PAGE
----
they were imposed by military coups in different areas. Germanic tribes were
pressing on the Eastern frontiers, and there were many problems. At last Diocletian
(emperor 284-305) decided to divide the Empire into two parts, Greek-speaking
to the East, Latin-speaking to the West, establishing two "junior
Caesars," Galerius and Constantius, who would take power when he
retired. This did
not work, and by 324 Constantine (his English name) was
Emperor of the whole Empire. In 330, he dedicated the new
city of Constantinople, on the site of the old Byzantium,
to be the "New Rome," the capital in the East where the Emperor
had to spend most of the time.
It was modelled on Rome, with a Senate and free grain for
the citizens, but there were no great temples in it, for
Constantine had already chosen Christianity for his
personal religion, although he was only baptized on his deathbed
in 337. After him, the supremacy of Christianity in the Empire was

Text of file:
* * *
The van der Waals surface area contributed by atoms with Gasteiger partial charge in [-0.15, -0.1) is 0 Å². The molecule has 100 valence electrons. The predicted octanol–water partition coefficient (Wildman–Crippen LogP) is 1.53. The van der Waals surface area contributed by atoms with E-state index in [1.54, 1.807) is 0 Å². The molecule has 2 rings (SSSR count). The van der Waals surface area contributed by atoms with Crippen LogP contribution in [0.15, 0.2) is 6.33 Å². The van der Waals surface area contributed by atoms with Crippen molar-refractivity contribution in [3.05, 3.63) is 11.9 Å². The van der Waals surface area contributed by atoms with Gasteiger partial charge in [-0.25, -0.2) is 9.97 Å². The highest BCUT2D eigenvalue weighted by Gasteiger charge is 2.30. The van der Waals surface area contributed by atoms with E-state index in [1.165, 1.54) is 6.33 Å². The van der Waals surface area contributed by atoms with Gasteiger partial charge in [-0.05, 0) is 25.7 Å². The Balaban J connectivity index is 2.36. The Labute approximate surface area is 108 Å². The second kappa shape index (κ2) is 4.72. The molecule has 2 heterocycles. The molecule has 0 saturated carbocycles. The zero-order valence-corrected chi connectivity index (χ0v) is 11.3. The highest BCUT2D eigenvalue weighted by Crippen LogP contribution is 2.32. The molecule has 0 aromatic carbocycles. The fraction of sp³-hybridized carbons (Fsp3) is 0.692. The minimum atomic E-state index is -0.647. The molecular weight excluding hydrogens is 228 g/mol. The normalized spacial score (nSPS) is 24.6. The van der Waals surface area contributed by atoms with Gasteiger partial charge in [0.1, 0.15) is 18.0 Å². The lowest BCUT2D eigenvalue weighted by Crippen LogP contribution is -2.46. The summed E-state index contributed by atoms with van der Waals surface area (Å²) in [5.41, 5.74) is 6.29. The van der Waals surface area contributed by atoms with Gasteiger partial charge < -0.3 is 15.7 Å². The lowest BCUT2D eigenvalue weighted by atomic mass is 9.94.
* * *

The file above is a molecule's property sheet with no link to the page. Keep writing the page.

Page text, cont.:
almost guaranteed, although Julian 'the Apostate'
(360-3) made one last attempt to bring back the old paganism.
Theodosius became emperor in 379 and only died in 395. It was
during his reign that Christianity became the official religion
and, especially from 391, many laws were passed that gradually
closed down the 'pagan' temples.
Before Constantine, many
emperors had tried to find a mythical basis for their authority in
religion. It was
Constantine who realized that the emperor could be seen as the
earthly representative of the heavenly Lord found in the Christian
Bible. In 282, Carus
had declared that the emperor was Dominus (Lord), not
merely princeps (first). Aurelian (270-5) had gone farther
by proclaiming himself dominus et deus, Lord and god, and
under Constantine the imperial liturgy was finally organized as it
continued at Constantinople until 1453. The emperor was considered
to be sacred; he dressed in purple and gold vestments similar to
those of priests, with incense before him, and all approaching had
to fall prostrate before him.
The economical and
political structure of the Empire gradually grew weaker and
the main place of new vigour was the Church as it confronted
its task of evangelizing the Empire. Already in 325, Constantine had
presided over a Council of the Church's bishops at Nicaea,
in Turkey, asking them to overcome their doctrinal disagreements,
centered on the so-called Arian heresy. This combination of Church
and State marks one beginning of the Middle Ages. Most of the great
writers of this age are found in the Church: Ambrose, Jerome,